Contribution of Thy1+ NK cells to protective IFN-γ production during Salmonella Typhimurium infections

Kupz, Andreas, Scott, Timothy A., Belz, Gabrielle T., Andrews, Daniel M., Greyer, Marie, Lew, Andrew M., Brooks, Andrew G., Smyth, Mark J., Curtiss, Roy, Bedoui, Sammy, and Strugnell, Richard A. (2013) Contribution of Thy1+ NK cells to protective IFN-γ production during Salmonella Typhimurium infections. Proceedings of the National Academy of Sciences of the United States of America, 110 (6). pp. 2252-2257.

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Abstract

IFN-γ is critical for immunity against infections with intracellular pathogens, such as Salmonella enterica. However, which of the many cell types capable of producing IFN-γ controls Salmonella infections remains unclear. Using a mouse model of systemic Salmonella infection, we observed that only a lack of all lymphocytes or CD90 (Thy1)+ cells, but not the absence of T cells, Retinoic acid-related orphan receptor (ROR)-γt–dependent lymphocytes, (NK)1.1+ cells, natural killer T (NKT), and/or B cells alone, replicated the highly susceptible phenotype of IFN-γ–deficient mice to Salmonella infection. A combination of antibody depletions and adoptive transfer experiments revealed that early protective IFN-γ was provided by Thy1-expressing natural killer (NK) cells and that these cells improved antibacterial immunity through the provision of IFN-γ. Further analysis of NK cells producing IFN-γ in response to Salmonella indicated that less mature NK cells were more efficient at mediating antibacterial effector function than terminally differentiated NK cells. Inspired by recent reports of Thy1+ NK cells contributing to immune memory, we analyzed their role in secondary protection against otherwise lethal WT Salmonella infections. Notably, we observed that a newly generated Salmonella vaccine strain not only conferred superior protection compared with conventional regimens but that this enhanced efficiency of recall immunity was afforded by incorporating CD4−CD8−Thy1+ cells into the secondary response. Taken together, these findings demonstrate that Thy1-expressing NK cells play an important role in antibacterial immunity.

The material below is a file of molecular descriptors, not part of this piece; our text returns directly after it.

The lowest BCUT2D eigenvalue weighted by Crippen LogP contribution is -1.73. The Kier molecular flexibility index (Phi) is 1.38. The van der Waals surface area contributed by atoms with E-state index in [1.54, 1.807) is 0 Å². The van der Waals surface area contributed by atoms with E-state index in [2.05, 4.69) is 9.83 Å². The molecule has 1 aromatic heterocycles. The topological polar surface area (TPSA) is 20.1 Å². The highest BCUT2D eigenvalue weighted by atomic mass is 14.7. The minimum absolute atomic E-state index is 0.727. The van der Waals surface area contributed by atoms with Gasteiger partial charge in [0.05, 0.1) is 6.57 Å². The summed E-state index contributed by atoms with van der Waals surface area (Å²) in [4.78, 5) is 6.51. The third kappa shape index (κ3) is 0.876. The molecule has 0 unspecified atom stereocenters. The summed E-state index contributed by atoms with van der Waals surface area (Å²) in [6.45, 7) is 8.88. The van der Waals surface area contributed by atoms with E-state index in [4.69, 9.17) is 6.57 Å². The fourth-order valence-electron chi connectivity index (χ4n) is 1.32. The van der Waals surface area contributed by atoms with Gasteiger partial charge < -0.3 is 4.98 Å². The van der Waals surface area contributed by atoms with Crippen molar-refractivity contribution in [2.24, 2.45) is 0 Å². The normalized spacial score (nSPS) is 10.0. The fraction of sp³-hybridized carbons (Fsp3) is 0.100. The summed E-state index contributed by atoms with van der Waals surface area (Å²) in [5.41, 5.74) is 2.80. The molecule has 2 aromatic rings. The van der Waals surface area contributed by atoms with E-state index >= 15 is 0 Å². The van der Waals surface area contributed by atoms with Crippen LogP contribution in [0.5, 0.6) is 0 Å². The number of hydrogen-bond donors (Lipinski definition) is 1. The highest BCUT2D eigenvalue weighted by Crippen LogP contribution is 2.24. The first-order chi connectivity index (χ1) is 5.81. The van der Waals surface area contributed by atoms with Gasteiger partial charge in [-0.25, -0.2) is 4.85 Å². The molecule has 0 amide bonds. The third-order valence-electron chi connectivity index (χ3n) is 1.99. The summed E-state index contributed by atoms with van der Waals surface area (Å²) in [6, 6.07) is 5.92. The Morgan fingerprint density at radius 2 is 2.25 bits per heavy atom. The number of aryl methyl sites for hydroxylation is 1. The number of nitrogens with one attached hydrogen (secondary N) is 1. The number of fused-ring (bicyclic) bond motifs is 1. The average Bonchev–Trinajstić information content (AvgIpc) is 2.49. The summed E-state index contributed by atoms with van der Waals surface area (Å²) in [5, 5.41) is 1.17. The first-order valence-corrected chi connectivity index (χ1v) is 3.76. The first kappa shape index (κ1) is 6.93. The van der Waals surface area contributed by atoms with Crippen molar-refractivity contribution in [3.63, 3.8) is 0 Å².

Item ID: 30897
Item Type: Article (Research - C1)
ISSN: 1091-6490
Funders: National Health and Medical Research Council of Australia (NHMRC)
Projects and Grants: NHMRC program grant: fighting infection, exploiting host-pathogen interactions
Date Deposited: 03 Mar 2014 02:00
FoR Codes: 06 BIOLOGICAL SCIENCES > 0605 Microbiology > 060502 Infectious Agents @ 40%
11 MEDICAL AND HEALTH SCIENCES > 1107 Immunology > 110707 Innate Immunity @ 30%
11 MEDICAL AND HEALTH SCIENCES > 1107 Immunology > 110704 Cellular Immunology @ 30%
SEO Codes: 97 EXPANDING KNOWLEDGE > 970106 Expanding Knowledge in the Biological Sciences @ 45%
92 HEALTH > 9201 Clinical Health (Organs, Diseases and Abnormal Conditions) > 920109 Infectious Diseases @ 35%
92 HEALTH > 9201 Clinical Health (Organs, Diseases and Abnormal Conditions) > 920108 Immune System and Allergy @ 20%
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